Any advice on bad physical shaking?? I find it difficult to eat and drink in front of others because my hands shake so much, never mind do a presentation where my heart beats out of my body and I shake violently from head to toe!! The minute I get a tiny bit anxious, it seems to manifest in shaking. It’s difficult to accept something which prevents me from physically doing things because of shaking. I feel absolutely mortified if someone notices these symptoms and they have stopped me going for promotion in work and isolating myself from friends. I do have the blushing and sweating too but can accept these a bit better.

    Andre Sossi

    Hi Alison. Shaking is one of the symptoms of social anxiety that seems to be the very visible to other people. This is why your anxiety escalates even more. You’re afraid that other people will see your shaking and then all your energy goes into hiding these symptom from other people. The good news is that most people never notice your shaking. Most people are too much in their own heads. They are dealing with their own insecurities and problems or they are thinking about something else completely. Not that many people pay attention these days. And even if they see you shaking and do comment on this, I know you can handle that.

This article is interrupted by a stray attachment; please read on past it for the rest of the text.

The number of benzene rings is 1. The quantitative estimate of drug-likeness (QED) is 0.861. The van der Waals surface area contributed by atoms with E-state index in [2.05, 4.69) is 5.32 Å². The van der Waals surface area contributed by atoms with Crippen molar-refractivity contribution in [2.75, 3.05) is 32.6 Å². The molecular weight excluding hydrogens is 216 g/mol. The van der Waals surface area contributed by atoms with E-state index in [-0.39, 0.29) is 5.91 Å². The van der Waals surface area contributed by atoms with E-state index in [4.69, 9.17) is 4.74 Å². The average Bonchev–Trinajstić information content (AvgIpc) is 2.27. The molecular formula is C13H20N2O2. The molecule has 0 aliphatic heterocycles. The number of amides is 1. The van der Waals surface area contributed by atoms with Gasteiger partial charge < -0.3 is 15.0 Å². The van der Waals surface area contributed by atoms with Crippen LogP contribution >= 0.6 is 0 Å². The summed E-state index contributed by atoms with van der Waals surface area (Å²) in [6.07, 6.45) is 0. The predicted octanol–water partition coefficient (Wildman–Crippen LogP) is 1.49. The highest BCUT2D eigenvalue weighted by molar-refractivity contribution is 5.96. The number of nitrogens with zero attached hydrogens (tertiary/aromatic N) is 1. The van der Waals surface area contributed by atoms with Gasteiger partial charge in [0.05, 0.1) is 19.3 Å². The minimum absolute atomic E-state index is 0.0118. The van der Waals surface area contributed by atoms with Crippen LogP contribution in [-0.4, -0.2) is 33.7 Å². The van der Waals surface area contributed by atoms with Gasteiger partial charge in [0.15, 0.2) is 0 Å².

A while ago I’ve made a video about dealing with physical symptoms of social anxiety and you can watch it here:


I think that social anxiety is not a problem at all if we stop thinking what other people will think about us.

I m living my life in different ways so that i may live a normal life like others. I always think of expressing myself best in front of others but this triggers all of my symptoms. I try to develop humour in me so that i could have friends like my friends have.

    Andre Sossi

    Hi Ravi, you are basically right. Social anxiety is a consequence of our beliefs about ourselves and how we should be perceived. It’s also a consequence of our limiting (negative) beliefs about other people.

    The problem is that these limiting beliefs make us focus on ourselves because we want to prevent getting rejected by other people. We want to be perceived as normal and not as some weird individuals who don’t know how to act. Overcoming these limiting beliefs allows you to switch your focus on other people. It allows you to focus on what’s fun. It allows you to focus on the experience itself. So, the solution lies in overcoming your negative limiting beliefs.